Shut Up and Take the Journey

She took my arm

I don’t know how it happened

We took the floor and she said

“Oh don’t you dare look back,

Just keep your eyes on me”

I said, “You’re holding back”

She said, “Shut up and dance with me!”

This woman is my destiny

She said ooh, ooh,

“Shut up and dance with me”

-“Shut Up and Dance,” by Walk the Moon

From Average to Adventure

If you want big things to happen, you have to want them more than anything you’ve ever wanted before. There can be not an ounce of doubt in your mind about your ability to get those things. You cannot simply believe that you will win. You have to know.

If you are going to Be Yourself Unapologetically, you have to go all-out-- 110%. You can’t be yourself sometimes and then run comfort-loving, socially conditioned autopilot the other 40% of the time or so. You have to own your life all the time, 24/7.

As Don Miguel Ruiz says, you must love yourself ruthlessly. You cannot allow any negativity in, whatsoever. When people tell you that you can’t get what you want you may hear them, but you don’t have to listen.

Obviously, naysayers don’t come only from the outside—in fact, all doubt and resistance you perceive comes from yourself. You might think thoughts and take actions which steer you away from your desires. In a subjective reality, the doubts of others are really a reflection of your own doubt: by reducing your doubt you’ll reduce theirs. In an objective reality, the doubts of others will become your doubts only if you allow them to. If you accept doubt, then you shall experience doubt.

Maybe you think it’s rational to be what you call “realistic” about things and assume that your likelihood of success is based on the success/failure rate others have had in your pursuit. Perhaps you hope that such realistic expectations will save you from disappointment down the road.

But is disappointment really the worst thing in the world? Is it really better to shrug your shoulders and say, “Oh well, I probably wasn’t going to succeed anyway” than to give everything you’ve got, fail, and be a little sad about it?

When you take this approach you wrest your control to emotion—an inaccurate and unnecessary idea of emotions, that is. You think life is all about avoiding pain. If you can scrape by with your body unscathed and your emotions just bordering on content, you think you have done a good job.

Fine. You can live that way if you want to.

But what if I told you that the success rate of others doesn’t have to apply to you? You have no idea what they were thinking and believing during this undertaking. You probably don’t know every little action they took—perhaps all the small bits of time they squandered here and there trying to numb their fears. Say that, in theory, 10% of people who try whatever it is you want to do succeed. If everyone thinks this applies to them just as much as the next guy, then how many people should you expect to succeed?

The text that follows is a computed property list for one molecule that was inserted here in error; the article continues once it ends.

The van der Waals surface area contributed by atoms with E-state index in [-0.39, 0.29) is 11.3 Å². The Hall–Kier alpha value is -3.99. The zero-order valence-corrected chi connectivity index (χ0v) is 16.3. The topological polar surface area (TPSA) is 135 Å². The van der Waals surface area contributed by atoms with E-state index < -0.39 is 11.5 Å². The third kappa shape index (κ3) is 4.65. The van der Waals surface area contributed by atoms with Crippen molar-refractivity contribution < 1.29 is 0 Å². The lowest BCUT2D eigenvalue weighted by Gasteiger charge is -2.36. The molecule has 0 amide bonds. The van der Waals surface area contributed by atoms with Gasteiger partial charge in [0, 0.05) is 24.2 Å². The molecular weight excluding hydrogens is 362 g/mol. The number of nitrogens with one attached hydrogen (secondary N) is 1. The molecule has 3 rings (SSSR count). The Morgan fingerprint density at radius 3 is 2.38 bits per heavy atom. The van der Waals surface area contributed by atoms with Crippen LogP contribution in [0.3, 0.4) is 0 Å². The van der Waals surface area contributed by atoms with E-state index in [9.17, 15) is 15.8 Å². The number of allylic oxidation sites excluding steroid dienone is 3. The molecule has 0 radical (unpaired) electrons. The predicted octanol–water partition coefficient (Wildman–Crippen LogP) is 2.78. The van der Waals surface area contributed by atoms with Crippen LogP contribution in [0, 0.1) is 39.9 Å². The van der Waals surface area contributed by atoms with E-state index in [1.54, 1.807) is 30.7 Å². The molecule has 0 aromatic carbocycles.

It’s probably for the best that, last Summer, I had never heard of anyone else who tried to complete a 100K ultramarathon at the age of 18. I know now those people (and bolder!) exist, but they are few and far in between. The point, though, is that I had no history to tell me how likely I was to finish the race. No one could say to me, “People your age usually don’t do well in these things,” because people my age don’t try these things. As far as I could tell, I had to forge this path for myself.

The one sole guy I know of in my category (though that may soon change) competed in a 24 hour race, on the same course I attempted a 100-mile race a few months ago. I assume he likewise could not infer from others how he was likely to do. He won. He ran 100 miles. In the middle of Winter, might I add.

If you’re trying out something that other people have, should you pretend not to know the succeed/fail statistics even though you’ve heard them before? You can do that, but you also can choose not to accept them: who gathered that data anyway? You also can acknowledge them and commit to your task regardless of what they say. If you really want it and you know you can do it, then do you think a set of numbers will be enough to tear down your resolve?

Those numbers are there only to scare away people who don’t really want what they say they want or who aren’t ready to get it. The numbers help to keep them from trying too hard at something they’re bound to fail at anyway.

But that doesn’t have to be you—not if you don’t want it to be. But you have to be ready for anything. You have to look to the end result you want and know that it is worth any hardship you may have to endure.

However, if you’re fairly uncertain to start with it might be hard to convince yourself that you want this and can achieve it. Especially for highly worthwhile ventures, wanting and believing may need a few extra doses of insane to suffice. Desire will take on a definition you never could have imagined in average waking life. Belief will defy your understanding of time. The workings of life- of the universe- as you know them will change. The laws of everyday existence will no longer apply to you.

When I was training to race 100K, I would often imagine how I expected to feel upon finishing the race, and I would let the feeling take its place throughout my body. To generate this feeling I simply had to move my attention to my heart, rather than my head. This showed me that my feelings aren’t dependent on external circumstances. Instead, I can choose how I feel, and I can choose to feel amazing. Usually the feeling was one of calm self-assurance, like you would see in a wise monk.